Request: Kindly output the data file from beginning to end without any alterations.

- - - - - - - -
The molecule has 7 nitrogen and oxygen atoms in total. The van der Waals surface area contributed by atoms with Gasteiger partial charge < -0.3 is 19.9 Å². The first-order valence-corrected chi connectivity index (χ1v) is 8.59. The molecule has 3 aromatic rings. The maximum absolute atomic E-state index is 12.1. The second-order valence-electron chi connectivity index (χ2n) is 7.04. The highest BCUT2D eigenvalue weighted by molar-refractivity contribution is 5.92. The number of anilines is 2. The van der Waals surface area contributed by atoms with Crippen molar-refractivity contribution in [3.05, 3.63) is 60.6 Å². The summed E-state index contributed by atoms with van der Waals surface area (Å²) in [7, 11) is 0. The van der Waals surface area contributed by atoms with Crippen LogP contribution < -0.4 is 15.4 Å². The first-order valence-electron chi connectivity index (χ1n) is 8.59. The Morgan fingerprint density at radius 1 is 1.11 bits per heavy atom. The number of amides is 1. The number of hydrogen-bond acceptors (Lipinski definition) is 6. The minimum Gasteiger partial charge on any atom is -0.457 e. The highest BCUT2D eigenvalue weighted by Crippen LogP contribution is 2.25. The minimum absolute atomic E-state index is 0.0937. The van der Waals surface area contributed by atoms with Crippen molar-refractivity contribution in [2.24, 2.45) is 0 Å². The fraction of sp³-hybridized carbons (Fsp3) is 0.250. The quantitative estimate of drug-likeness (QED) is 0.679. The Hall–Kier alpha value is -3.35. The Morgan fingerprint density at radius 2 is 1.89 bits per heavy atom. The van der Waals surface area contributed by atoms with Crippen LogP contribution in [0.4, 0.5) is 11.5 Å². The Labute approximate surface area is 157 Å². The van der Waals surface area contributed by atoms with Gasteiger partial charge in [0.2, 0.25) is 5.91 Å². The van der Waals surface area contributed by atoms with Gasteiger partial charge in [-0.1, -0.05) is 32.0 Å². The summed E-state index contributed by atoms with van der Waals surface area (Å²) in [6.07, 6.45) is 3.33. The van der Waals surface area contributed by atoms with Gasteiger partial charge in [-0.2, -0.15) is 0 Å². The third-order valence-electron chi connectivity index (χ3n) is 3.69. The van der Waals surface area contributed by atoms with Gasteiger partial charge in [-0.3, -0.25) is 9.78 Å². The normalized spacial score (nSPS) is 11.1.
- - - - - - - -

The molecule has 7 nitrogen and oxygen atoms in total. The van der Waals surface area contributed by atoms with Gasteiger partial charge < -0.3 is 19.9 Å². The first-order valence-corrected chi connectivity index (χ1v) is 8.59. The molecule has 3 aromatic rings. The maximum absolute atomic E-state index is 12.1. The second-order valence-electron chi connectivity index (χ2n) is 7.04. The highest BCUT2D eigenvalue weighted by molar-refractivity contribution is 5.92. The number of anilines is 2. The van der Waals surface area contributed by atoms with Crippen molar-refractivity contribution in [3.05, 3.63) is 60.6 Å². The summed E-state index contributed by atoms with van der Waals surface area (Å²) in [7, 11) is 0. The van der Waals surface area contributed by atoms with Crippen LogP contribution < -0.4 is 15.4 Å². The first-order valence-electron chi connectivity index (χ1n) is 8.59. The Morgan fingerprint density at radius 1 is 1.11 bits per heavy atom. The number of amides is 1. The number of hydrogen-bond acceptors (Lipinski definition) is 6. The minimum Gasteiger partial charge on any atom is -0.457 e. The highest BCUT2D eigenvalue weighted by Crippen LogP contribution is 2.25. The minimum absolute atomic E-state index is 0.0937. The van der Waals surface area contributed by atoms with Crippen molar-refractivity contribution in [2.24, 2.45) is 0 Å². The fraction of sp³-hybridized carbons (Fsp3) is 0.250. The quantitative estimate of drug-likeness (QED) is 0.679. The Hall–Kier alpha value is -3.35. The Morgan fingerprint density at radius 2 is 1.89 bits per heavy atom. The van der Waals surface area contributed by atoms with Crippen LogP contribution in [0.4, 0.5) is 11.5 Å². The Labute approximate surface area is 157 Å². The van der Waals surface area contributed by atoms with Gasteiger partial charge in [0.2, 0.25) is 5.91 Å². The van der Waals surface area contributed by atoms with Gasteiger partial charge in [-0.1, -0.05) is 32.0 Å². The summed E-state index contributed by atoms with van der Waals surface area (Å²) in [6.07, 6.45) is 3.33. The van der Waals surface area contributed by atoms with Gasteiger partial charge in [-0.2, -0.15) is 0 Å². The third-order valence-electron chi connectivity index (χ3n) is 3.69. The van der Waals surface area contributed by atoms with Gasteiger partial charge in [-0.3, -0.25) is 9.78 Å². The normalized spacial score (nSPS) is 11.1.